Research into property records has played a major role in uncovering corruption.
The following sampling, mostly from 2018, shows the variety and importance of investigative reporting in this area.
Tracking Official Corruption
“Millionaires Among the Nominees” is a story by the Center for Investigative Reporting in Sarajevo (CIN) based on investigating the property holdings of 121 Bosnian politicians, highlighting the assets of the 10 richest ones. CIN reporters compiled information about the candidates’ property from land records and from asset declarations, combining them into a CIN database of “politicians’ assets.”
Sometimes it’s about tracking down expensive homes owned by public officials and corporate executives, as was done on several occasions by journalists in Armenia.
“Skirting Disclosure Laws: Armenian Officials and Their Assets in the Czech Republic” describes a probe conducted by Hetq Online, published by the Association of Investigative Journalists, which also wrote: “Undue Influence? Former Armenian Police Chief Snatches $3 Million Yerevan House for a Mere $200K.”
In Brazil, The Intercept reported on a $5.8 million mansion owned by federal judges Marcelo and Simone Bretas. Piauí magazine’s reporters used public registry records to identify the extensive assets belonging to Brazil’s then president Michel Temer.
The Wall Street Journal cast a spotlight on a portfolio of luxury homes owned by executives of Chinese conglomerate HNA Group Co.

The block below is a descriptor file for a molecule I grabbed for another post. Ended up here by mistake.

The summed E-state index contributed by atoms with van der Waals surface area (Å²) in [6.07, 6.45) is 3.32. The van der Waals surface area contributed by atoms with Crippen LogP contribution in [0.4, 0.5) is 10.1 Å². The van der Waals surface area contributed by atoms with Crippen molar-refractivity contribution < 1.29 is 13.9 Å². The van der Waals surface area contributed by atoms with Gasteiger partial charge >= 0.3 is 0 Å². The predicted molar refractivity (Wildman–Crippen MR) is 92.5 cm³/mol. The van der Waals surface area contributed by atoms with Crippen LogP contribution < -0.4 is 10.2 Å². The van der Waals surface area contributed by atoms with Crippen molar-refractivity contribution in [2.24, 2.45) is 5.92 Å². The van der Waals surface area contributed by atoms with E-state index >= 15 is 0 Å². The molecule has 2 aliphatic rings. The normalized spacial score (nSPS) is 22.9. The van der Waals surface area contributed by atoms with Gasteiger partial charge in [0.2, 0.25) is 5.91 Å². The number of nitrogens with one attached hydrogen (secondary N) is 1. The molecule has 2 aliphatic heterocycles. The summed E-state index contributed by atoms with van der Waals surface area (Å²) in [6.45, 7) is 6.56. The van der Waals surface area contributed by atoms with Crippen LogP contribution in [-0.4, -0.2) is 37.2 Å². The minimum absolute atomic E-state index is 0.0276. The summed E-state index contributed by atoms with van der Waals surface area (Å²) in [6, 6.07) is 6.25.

The Herald in Nigeria used photos from real estate sites and Google to illustrate a story about properties owned abroad by Nigerian politicians.
Russian President Vladimir Putin’s bodyguards were found to own land worth many millions of dollars in Russia’s most expensive region. See the story by Novaya Gazeta.
Russia’s former minister of industry acquired stakes in golf courses worth many millions of dollars, according to a report by the Organized Crime and Corruption Reporting Project (OCCRP): “The properties were once owned by people associated with a major pipe manufacturer that would have fallen under his purview as minister.”
In Peru, officials were arrested for falsifying documents, reported Mongabay.
The stories at the top of this section all relied on public records, but other reporting has been based on leaks.
In July, former Pakistan Prime Minister Nawaz Sharif was sentenced to 10 years in prison and fined $10.6 million on corruption charges linked to 2016 Panama Papers revelations about his family’s properties overseas, as described in an article by the International Consortium of Investigative Journalists.
The US group C4ADS wrote Sandcastles, a lengthy investigation “to illustrate the manipulation of Dubai’s property market for the possible laundering and offshoring of illicit assets.” C4ADS based part of its work on United Arab Emirates data compiled by real estate and property professionals.
The UK-based group Finance Uncovered used leaked documents to write “Dubai Leaks: Confidential Property Records Suggest Emirate is World’s ‘Costa del Crime,” which revealed the owners of hundreds of luxury properties in Dubai. The research relied on records assembled by the OCCRP to dig into the data first obtained by C4ADS.